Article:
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1918

1918: There have been many public protests about the provision of variety and theatrical entertainment on a regular basis at a prisoner-ofwar camp near Grimsby. The entertainments are performed to staff and German prisoners. Public opinion is outraged at the idea of entertaining the enemy.

1918: Manager of the St, James’ Theatre for the past 25 years, producer of more than eighty plays in London chiefly those of British born writers - a fine actor, remembered for his dual role in “The Prisoner of Zenda” and for his John Worthing in the illfated “The Importance of Being Earnest”, George Alexander has died at the age of 60 from a diabetes related illness. He was knighted in the Coronation Honours of 1911, and throughout the War Years has been an indefatigable worker on behalf of the Red Cross and other war-associated charities.

1918: An outbreak of Spanish ‘flu has had a devastating effect on box office takings, already hit by transport and electricity restrictions. Several local authorities have issued orders closing theatres and schools and banning public meetings. The death toll in London alone during the week commencing October 21st was 2,225, and half the West End Theatres had already closed for the time being. The situation is worse in London than elsewhere in the country, but theatres as far apart as Swansea and Aberdeen have closed as a result of the epidemic.

1918: American born Eugene Stratton was 19 years old when he came to England with Harvey’s Minstrels in 1880. After their tour he decided against returning to the USA and joined the Moore-Burgess Minstrel Company performing all around the British Isles for the next eleven years. In 1892 he decided to go “solo” and made his debut at the Royal Holborn Theatre. He rapidly became established as the most popular of all the black-face minstrel performers (or “coon singers” as they are known in Music Hall parlance), especially for the songs composed for him by Leslie Stuart. One particular song, “Lily of Laguna” became an especial favourite, and Stratton’s nimble footwork, whistling choruses, and lilting singing of this song led to it being demanded and encored many times at every performance he gave. He has died at the age of 57.

1918: On November 11th the guns fell silent on the battlefields of Europe and, after four and a quarter years of war, Germany signed an Armistice. Britain has suffered three million casualties, including one million dead, and the accumulated war debts amount to £7,100 million. Although the Government had announced its intention of abandoning many of the Emergency Restrictions by November 25th - the day Parliament would be dissolved pending a General Election - it would be a very long time, if ever, before things would return to normal. Members of the Theatrical Managers’ Association stood in silence and thanksgiving for war’s end, and in tribute to those who gave their lives in this great and terrible war. “We now have to pick up the pieces of our once great industry,” said Tom Davies, President of the TMA, “and dedicate ourselves to restoring the glory of the English Stage”.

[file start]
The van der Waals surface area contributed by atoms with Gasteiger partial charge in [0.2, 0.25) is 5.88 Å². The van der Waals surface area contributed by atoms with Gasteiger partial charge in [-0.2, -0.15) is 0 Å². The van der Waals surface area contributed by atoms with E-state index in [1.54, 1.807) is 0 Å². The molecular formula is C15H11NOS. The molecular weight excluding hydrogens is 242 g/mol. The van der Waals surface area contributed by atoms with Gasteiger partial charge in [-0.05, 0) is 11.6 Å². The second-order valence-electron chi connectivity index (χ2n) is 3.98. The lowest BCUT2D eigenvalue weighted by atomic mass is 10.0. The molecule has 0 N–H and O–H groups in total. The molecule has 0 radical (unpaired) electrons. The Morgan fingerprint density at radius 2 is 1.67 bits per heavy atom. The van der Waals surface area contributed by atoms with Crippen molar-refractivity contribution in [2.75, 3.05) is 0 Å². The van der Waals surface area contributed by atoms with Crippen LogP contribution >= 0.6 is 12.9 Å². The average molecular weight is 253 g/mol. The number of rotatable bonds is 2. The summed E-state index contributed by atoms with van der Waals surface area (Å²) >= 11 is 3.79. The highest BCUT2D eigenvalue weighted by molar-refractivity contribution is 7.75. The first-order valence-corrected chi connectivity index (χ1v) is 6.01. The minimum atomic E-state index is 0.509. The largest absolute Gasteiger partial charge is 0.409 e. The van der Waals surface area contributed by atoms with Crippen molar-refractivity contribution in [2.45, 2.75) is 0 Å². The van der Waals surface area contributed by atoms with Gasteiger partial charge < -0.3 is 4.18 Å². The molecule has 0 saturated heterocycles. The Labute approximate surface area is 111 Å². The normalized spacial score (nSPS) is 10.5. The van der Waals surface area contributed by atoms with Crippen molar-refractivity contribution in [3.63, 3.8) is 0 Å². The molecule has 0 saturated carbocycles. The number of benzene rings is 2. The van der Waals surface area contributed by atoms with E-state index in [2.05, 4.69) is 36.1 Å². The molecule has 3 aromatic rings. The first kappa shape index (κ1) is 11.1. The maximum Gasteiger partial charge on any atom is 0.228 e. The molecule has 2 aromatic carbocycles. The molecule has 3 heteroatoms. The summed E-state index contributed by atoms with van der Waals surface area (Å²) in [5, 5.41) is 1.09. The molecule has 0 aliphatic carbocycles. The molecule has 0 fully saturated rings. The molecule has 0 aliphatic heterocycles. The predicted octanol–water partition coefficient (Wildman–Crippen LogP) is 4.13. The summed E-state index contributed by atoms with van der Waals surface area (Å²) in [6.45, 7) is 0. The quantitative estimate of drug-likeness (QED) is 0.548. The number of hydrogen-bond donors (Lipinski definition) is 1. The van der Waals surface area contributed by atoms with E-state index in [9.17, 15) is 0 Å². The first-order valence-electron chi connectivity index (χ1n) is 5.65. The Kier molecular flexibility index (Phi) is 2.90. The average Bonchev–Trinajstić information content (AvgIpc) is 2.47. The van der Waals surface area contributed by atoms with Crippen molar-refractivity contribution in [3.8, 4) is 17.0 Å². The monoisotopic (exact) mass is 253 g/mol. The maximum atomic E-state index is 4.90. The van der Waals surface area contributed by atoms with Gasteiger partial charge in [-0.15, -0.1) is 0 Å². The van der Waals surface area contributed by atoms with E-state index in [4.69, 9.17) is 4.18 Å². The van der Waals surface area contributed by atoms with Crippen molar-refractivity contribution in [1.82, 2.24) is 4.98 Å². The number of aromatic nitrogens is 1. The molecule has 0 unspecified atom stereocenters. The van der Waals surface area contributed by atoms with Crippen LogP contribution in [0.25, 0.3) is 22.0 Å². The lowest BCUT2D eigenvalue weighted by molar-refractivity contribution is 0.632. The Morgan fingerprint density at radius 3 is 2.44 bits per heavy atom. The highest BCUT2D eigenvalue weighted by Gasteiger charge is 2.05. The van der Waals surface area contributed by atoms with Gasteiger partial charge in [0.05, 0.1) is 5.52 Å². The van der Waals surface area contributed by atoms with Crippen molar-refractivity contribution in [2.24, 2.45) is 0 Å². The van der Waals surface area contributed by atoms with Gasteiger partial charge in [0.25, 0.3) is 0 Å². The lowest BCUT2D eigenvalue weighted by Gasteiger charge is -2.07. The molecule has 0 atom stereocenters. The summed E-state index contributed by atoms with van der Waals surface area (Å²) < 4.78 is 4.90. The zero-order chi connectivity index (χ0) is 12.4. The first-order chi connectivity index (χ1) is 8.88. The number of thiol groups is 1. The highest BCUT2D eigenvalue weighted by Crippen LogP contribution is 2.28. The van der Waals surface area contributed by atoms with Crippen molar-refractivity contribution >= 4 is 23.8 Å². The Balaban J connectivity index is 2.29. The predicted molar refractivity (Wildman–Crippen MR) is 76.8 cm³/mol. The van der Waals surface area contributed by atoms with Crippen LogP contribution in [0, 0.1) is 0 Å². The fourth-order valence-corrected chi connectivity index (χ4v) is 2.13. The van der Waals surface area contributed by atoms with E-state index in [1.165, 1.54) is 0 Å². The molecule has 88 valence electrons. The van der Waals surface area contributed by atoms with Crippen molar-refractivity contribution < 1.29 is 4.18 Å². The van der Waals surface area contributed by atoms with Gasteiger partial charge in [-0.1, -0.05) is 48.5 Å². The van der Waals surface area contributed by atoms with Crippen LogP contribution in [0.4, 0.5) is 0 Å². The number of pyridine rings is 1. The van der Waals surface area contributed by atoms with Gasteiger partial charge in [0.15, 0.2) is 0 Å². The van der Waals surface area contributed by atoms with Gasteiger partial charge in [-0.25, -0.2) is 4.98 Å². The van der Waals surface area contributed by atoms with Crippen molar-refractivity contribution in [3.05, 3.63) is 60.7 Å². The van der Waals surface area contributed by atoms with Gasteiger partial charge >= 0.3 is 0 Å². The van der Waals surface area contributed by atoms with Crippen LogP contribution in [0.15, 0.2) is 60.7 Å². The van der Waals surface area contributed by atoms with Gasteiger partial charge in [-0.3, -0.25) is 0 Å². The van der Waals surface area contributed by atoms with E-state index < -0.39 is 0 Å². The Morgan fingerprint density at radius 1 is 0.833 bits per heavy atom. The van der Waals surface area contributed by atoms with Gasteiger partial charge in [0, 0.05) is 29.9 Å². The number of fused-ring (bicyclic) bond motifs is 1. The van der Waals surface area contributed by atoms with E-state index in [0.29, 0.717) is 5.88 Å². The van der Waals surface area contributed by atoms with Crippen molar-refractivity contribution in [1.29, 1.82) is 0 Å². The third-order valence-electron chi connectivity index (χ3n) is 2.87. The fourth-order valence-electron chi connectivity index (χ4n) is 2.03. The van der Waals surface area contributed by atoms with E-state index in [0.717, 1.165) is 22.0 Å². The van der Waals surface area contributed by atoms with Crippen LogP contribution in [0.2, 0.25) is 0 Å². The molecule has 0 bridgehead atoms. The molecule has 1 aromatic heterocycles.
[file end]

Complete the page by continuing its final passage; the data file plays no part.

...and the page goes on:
Whitlock: Rotary Photographic Series

1918: Captain Basil Dean has been appointed by the Entertainment Committee of the Navy and Army Canteen Board to provide performances of plays and other entertainments in canteens and military barracks throughout the country. Theatre managers have complained that civilians are being given access to these performances, thus avoiding the Entertainment Tax.They q u o te th e exa mp le o f p e r fo r m a n c e s g i v e n a t Salisbury Plain barracks where extensive advertising throughout the West Country claimed tickets for these shows were cheaper than standard theatre prices.

1918: The Lighting, Heating and Power Order (1918) prohibits the consumption of gas or electric current in theatres between 10.30pm and 1pm the following day except for “necessary cleaning, watching, or rehearsal”. The Sale of Sweetmeats (Restriction) Order (1918) has come into effect, whereby the sale of chocolates and sweets is completely prohibited in theatres. The Paper Controller has issued instructions that no theatre programme will contain more than four pages of Demi Quarto size. Only “moderate quality” paper may be used, and all coated or art paper is banned. Restaurants are not allowed to serve meals after 9.30pm, all business must cut their electricity consumption by one-sixth, and power supplies to tramways and electric railways is to be rationed. Street lighting is severely reduced and no shops are allowed to have lights in their windows. “Dark streets, no transport, unheated theatres and short shows - this is the end of theatre business” said a spokesman for the Theatre Managers’ Association.

/1918  

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